Best Telephoto Lens

With the appearance of new cameras, a frequently asked question from CameraStuffReview readers is: "Is it really noticeably better than its predecessor?"

Viewfoto3840

WITH OR WITHOUT LENS CORRECTIONS?

Viewfoto3840

Lens manufacturers design lenses in which distortion, color separation and vignetting are not optimally corrected. They assume that lens errors will be automatically corrected in the camera (for jpg files) or afterwards in Lightroom or Photoshop (for RAW files). The advantage of this choice, for manufacturer and consumer, is that you can achieve high image quality at relatively low costs, because you do not have to use expensive types of glass to prevent all lens errors. But there are also, usually the more expensive, lenses where a manufacturer has gone to extremes to prevent lens errors in the lens design. CameraStuffReview shows tables and graphs of Imatest results with lens corrections ("in-camera jpg") and without lens corrections ("RAW" outside of Photoshop or Lightroom). You can thus use the scores that are closest to your workflow.

Sony FE: Super telephoto zoom lenses (full frame)

Supertelephoto zoom lenses for Sony FE

 Click on a lens for our review:   In-camera lens corr.   No lens corr. 
 

 
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Nikon FX: Super telephoto zoom lenses (full frame)

Canon EF: Super telephoto zoom lenses (full-frame)

Micro-43: Super telephoto zoom lenses

Canon EF-S: Super telephoto zoom lenses(APS-C)

Nikon DX: Super telephoto zoom lenses(APS-C)

Sony E: Super telephoto zoom lenses (APS-C)

Supertelephoto zoom lenses for Sony E

 Click on a lens for our review:   In-camera lens corr.   No lenscorr.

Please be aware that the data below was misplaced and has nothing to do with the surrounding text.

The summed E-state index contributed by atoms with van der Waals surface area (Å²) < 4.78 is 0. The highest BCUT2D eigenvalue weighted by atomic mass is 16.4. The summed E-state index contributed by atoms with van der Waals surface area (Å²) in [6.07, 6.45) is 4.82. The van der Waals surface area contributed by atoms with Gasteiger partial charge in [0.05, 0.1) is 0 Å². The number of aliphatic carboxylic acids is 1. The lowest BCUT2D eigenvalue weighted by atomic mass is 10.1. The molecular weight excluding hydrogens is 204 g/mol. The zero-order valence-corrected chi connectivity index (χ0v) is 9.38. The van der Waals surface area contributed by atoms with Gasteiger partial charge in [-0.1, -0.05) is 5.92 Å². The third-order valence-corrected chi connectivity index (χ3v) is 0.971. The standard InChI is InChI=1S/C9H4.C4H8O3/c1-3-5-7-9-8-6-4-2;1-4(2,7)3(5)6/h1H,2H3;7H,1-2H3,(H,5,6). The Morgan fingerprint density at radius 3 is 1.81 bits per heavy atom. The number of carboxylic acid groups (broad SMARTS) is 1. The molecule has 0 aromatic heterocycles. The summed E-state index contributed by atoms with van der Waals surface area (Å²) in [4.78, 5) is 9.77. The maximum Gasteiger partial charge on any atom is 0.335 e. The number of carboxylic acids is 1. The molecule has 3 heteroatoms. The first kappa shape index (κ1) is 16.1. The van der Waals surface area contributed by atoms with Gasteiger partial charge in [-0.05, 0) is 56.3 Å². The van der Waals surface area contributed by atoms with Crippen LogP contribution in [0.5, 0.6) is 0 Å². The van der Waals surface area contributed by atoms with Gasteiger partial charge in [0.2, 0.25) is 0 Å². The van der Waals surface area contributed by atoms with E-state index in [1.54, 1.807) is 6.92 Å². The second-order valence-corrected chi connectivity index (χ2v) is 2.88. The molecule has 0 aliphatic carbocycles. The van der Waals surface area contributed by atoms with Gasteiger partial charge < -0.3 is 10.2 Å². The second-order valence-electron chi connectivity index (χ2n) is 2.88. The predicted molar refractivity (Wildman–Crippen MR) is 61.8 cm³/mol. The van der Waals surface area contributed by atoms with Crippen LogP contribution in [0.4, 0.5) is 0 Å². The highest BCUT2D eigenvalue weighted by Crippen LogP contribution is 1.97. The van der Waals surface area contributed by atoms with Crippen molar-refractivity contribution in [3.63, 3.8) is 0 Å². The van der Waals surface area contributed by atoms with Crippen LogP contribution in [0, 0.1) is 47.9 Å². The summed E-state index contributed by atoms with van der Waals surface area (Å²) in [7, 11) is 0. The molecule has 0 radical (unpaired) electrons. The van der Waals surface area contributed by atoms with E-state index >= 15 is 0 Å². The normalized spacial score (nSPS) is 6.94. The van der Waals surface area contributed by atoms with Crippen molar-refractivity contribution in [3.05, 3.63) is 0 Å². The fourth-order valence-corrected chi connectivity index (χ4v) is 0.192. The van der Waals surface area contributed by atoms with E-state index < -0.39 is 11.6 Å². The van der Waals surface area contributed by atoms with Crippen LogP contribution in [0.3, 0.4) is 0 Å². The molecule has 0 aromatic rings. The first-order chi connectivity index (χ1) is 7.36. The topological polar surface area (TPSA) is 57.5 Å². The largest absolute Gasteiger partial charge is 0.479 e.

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No test results yet. Have some patience.

An understandable question, because of course the quality growth spurt of digital cameras could not go on indefinitely. It's different for lenses. And there are, I think, two areas where lens manufacturers have started making so many better lenses in the last few years that it can hardly have escaped anyone:
First of all, the bright, fixed focal lenses with fewer lens errors, less flare, a higher contrast at full aperture and a higher sharpness from full aperture. Not only in the center, but also in the corners.

Super is NOT ENOUGH

Even more spectacular, I think, is the progress that has been made with the super-telephoto zoom lenses. A few years ago, they were already sharp at the shortest focal length. But you didn't use that. You use a super-telephoto zoom to bring a kingfisher, lion, hippopotamus or otter to you, without risking life and limb or chasing away your subject. Now, you don't even have to sell your car to get that.
Mount a Nikon AF-S 200-500 mm f/5.6E ED VR on a Nikon D500, and no creature is too fast for you. Put a Sigma 150-600 mm Sports (via a Sigma MC11 or a Metabones Speedbooster) on a Sony A7R mk2, and you won't believe your eyes. And the Panasonic 100-400 mm f/4-6.3 has some of both: lightning-fast AF and high sharpness. And that Panasonic Leica Vario-Elmar doesn't even weigh more than 1 kg. Super!

WITH OR WITHOUT LENS CORRECTIONS?

Lens manufacturers design lenses in which distortion, color separation and vignetting are not optimally corrected. They assume that lens errors will be automatically corrected in the camera (for jpg files) or afterwards in Lightroom or Photoshop (for RAW files). The advantage of this choice, for manufacturer and consumer, is that you can achieve high image quality at relatively low costs, because you do not have to use expensive types of glass to prevent all lens errors. But there are also, usually the more expensive, lenses where a manufacturer has gone to extremes to prevent lens errors in the lens design. CameraStuffReview shows tables and graphs of Imatest results with lens corrections ("in-camera jpg") and without lens corrections ("RAW" outside of Photoshop or Lightroom). You can thus use the scores that are closest to your workflow.

Standaard zoom
Supertelezoom
Groothoekzoom
50 mm
Beste Macro or Fisheye
35 mm
Portretlens
24 mm
Telelens

Ivo Freriks
Author: Ivo Freriks
With Camera Review Stuff I hope to make a modest contribution to the pleasure that you get from photography. By testing cameras and lenses in the same way, evluating the results and weighing up the pros and cons, I hope to help you find the right camera or lens.

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